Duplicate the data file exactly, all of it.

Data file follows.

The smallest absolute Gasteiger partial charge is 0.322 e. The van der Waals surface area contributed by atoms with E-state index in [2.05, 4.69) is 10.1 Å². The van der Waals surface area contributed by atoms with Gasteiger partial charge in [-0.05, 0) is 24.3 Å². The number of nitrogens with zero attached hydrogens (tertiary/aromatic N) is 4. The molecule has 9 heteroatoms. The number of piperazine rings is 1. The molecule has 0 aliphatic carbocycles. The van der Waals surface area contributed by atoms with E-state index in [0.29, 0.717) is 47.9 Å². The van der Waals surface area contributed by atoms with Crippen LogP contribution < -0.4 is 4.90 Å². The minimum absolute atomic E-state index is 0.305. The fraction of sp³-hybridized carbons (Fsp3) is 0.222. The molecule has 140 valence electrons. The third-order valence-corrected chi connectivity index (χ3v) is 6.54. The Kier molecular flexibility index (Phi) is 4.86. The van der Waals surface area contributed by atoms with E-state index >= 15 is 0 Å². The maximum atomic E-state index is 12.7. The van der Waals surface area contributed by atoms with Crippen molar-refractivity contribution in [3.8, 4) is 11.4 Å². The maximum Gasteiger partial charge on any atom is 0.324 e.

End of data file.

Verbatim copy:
The smallest absolute Gasteiger partial charge is 0.322 e. The van der Waals surface area contributed by atoms with E-state index in [2.05, 4.69) is 10.1 Å². The van der Waals surface area contributed by atoms with Gasteiger partial charge in [-0.05, 0) is 24.3 Å². The number of nitrogens with zero attached hydrogens (tertiary/aromatic N) is 4. The molecule has 9 heteroatoms. The number of piperazine rings is 1. The molecule has 0 aliphatic carbocycles. The van der Waals surface area contributed by atoms with E-state index in [0.29, 0.717) is 47.9 Å². The van der Waals surface area contributed by atoms with Crippen LogP contribution < -0.4 is 4.90 Å². The minimum absolute atomic E-state index is 0.305. The fraction of sp³-hybridized carbons (Fsp3) is 0.222. The molecule has 140 valence electrons. The third-order valence-corrected chi connectivity index (χ3v) is 6.54. The Kier molecular flexibility index (Phi) is 4.86. The van der Waals surface area contributed by atoms with E-state index >= 15 is 0 Å². The maximum atomic E-state index is 12.7. The van der Waals surface area contributed by atoms with Crippen molar-refractivity contribution in [3.8, 4) is 11.4 Å². The maximum Gasteiger partial charge on any atom is 0.324 e.